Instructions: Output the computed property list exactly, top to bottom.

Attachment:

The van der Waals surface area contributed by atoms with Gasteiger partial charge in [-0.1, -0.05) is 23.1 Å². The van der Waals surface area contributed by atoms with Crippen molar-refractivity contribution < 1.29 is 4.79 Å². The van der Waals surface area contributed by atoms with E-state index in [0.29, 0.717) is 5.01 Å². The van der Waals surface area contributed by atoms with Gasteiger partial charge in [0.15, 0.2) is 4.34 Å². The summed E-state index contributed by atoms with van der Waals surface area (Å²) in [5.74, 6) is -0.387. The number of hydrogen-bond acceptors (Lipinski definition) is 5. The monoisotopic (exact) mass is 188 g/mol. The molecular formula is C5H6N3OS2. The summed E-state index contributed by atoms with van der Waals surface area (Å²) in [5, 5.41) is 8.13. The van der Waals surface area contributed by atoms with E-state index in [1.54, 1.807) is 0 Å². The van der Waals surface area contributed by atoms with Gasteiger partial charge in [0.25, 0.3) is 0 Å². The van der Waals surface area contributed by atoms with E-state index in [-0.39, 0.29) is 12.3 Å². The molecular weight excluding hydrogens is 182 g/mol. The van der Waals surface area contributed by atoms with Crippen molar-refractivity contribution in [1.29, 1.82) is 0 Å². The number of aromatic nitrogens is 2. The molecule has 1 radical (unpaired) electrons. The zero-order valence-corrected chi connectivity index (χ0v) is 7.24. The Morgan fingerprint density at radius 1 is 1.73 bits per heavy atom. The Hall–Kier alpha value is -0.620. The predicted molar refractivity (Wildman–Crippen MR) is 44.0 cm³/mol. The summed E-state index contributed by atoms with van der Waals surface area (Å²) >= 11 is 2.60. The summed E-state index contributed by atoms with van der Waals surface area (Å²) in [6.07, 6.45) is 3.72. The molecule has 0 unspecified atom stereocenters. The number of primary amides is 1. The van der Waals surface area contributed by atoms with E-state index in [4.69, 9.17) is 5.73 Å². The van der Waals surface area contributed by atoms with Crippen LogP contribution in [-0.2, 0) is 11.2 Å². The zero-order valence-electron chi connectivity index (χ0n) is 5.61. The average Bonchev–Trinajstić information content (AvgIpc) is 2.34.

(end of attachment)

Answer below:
The van der Waals surface area contributed by atoms with Gasteiger partial charge in [-0.1, -0.05) is 23.1 Å². The van der Waals surface area contributed by atoms with Crippen molar-refractivity contribution < 1.29 is 4.79 Å². The van der Waals surface area contributed by atoms with E-state index in [0.29, 0.717) is 5.01 Å². The van der Waals surface area contributed by atoms with Gasteiger partial charge in [0.15, 0.2) is 4.34 Å². The summed E-state index contributed by atoms with van der Waals surface area (Å²) in [5.74, 6) is -0.387. The number of hydrogen-bond acceptors (Lipinski definition) is 5. The monoisotopic (exact) mass is 188 g/mol. The molecular formula is C5H6N3OS2. The summed E-state index contributed by atoms with van der Waals surface area (Å²) in [5, 5.41) is 8.13. The van der Waals surface area contributed by atoms with E-state index in [1.54, 1.807) is 0 Å². The van der Waals surface area contributed by atoms with Gasteiger partial charge in [0.25, 0.3) is 0 Å². The van der Waals surface area contributed by atoms with E-state index in [-0.39, 0.29) is 12.3 Å². The molecular weight excluding hydrogens is 182 g/mol. The van der Waals surface area contributed by atoms with Crippen molar-refractivity contribution in [1.29, 1.82) is 0 Å². The number of aromatic nitrogens is 2. The molecule has 1 radical (unpaired) electrons. The zero-order valence-corrected chi connectivity index (χ0v) is 7.24. The Morgan fingerprint density at radius 1 is 1.73 bits per heavy atom. The Hall–Kier alpha value is -0.620. The predicted molar refractivity (Wildman–Crippen MR) is 44.0 cm³/mol. The summed E-state index contributed by atoms with van der Waals surface area (Å²) >= 11 is 2.60. The summed E-state index contributed by atoms with van der Waals surface area (Å²) in [6.07, 6.45) is 3.72. The molecule has 0 unspecified atom stereocenters. The number of primary amides is 1. The van der Waals surface area contributed by atoms with E-state index in [4.69, 9.17) is 5.73 Å². The van der Waals surface area contributed by atoms with Crippen LogP contribution in [-0.2, 0) is 11.2 Å². The zero-order valence-electron chi connectivity index (χ0n) is 5.61. The average Bonchev–Trinajstić information content (AvgIpc) is 2.34.